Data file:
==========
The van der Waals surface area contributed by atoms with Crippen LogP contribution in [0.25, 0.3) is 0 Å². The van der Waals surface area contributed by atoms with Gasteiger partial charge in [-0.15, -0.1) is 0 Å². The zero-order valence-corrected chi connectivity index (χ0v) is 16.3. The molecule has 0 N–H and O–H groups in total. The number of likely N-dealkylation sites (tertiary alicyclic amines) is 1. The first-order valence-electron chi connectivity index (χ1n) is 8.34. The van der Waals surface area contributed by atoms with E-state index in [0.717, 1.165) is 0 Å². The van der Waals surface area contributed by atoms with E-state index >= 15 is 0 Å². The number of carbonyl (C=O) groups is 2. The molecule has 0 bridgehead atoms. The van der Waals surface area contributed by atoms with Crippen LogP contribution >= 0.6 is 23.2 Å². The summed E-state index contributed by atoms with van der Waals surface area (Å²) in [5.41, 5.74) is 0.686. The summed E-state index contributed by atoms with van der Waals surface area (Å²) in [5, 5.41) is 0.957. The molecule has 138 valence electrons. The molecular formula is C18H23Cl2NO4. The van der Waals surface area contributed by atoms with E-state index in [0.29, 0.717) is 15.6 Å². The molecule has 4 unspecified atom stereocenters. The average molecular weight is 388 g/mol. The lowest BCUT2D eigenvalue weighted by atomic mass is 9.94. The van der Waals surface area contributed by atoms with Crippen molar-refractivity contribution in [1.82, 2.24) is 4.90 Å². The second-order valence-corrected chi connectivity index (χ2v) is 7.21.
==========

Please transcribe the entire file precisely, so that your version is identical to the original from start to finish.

The van der Waals surface area contributed by atoms with Crippen LogP contribution in [0.25, 0.3) is 0 Å². The van der Waals surface area contributed by atoms with Gasteiger partial charge in [-0.15, -0.1) is 0 Å². The zero-order valence-corrected chi connectivity index (χ0v) is 16.3. The molecule has 0 N–H and O–H groups in total. The number of likely N-dealkylation sites (tertiary alicyclic amines) is 1. The first-order valence-electron chi connectivity index (χ1n) is 8.34. The van der Waals surface area contributed by atoms with E-state index in [0.717, 1.165) is 0 Å². The van der Waals surface area contributed by atoms with E-state index >= 15 is 0 Å². The number of carbonyl (C=O) groups is 2. The molecule has 0 bridgehead atoms. The van der Waals surface area contributed by atoms with Crippen LogP contribution >= 0.6 is 23.2 Å². The summed E-state index contributed by atoms with van der Waals surface area (Å²) in [5.41, 5.74) is 0.686. The summed E-state index contributed by atoms with van der Waals surface area (Å²) in [5, 5.41) is 0.957. The molecule has 138 valence electrons. The molecular formula is C18H23Cl2NO4. The van der Waals surface area contributed by atoms with E-state index in [0.29, 0.717) is 15.6 Å². The molecule has 4 unspecified atom stereocenters. The average molecular weight is 388 g/mol. The lowest BCUT2D eigenvalue weighted by atomic mass is 9.94. The van der Waals surface area contributed by atoms with Crippen molar-refractivity contribution in [1.82, 2.24) is 4.90 Å². The second-order valence-corrected chi connectivity index (χ2v) is 7.21.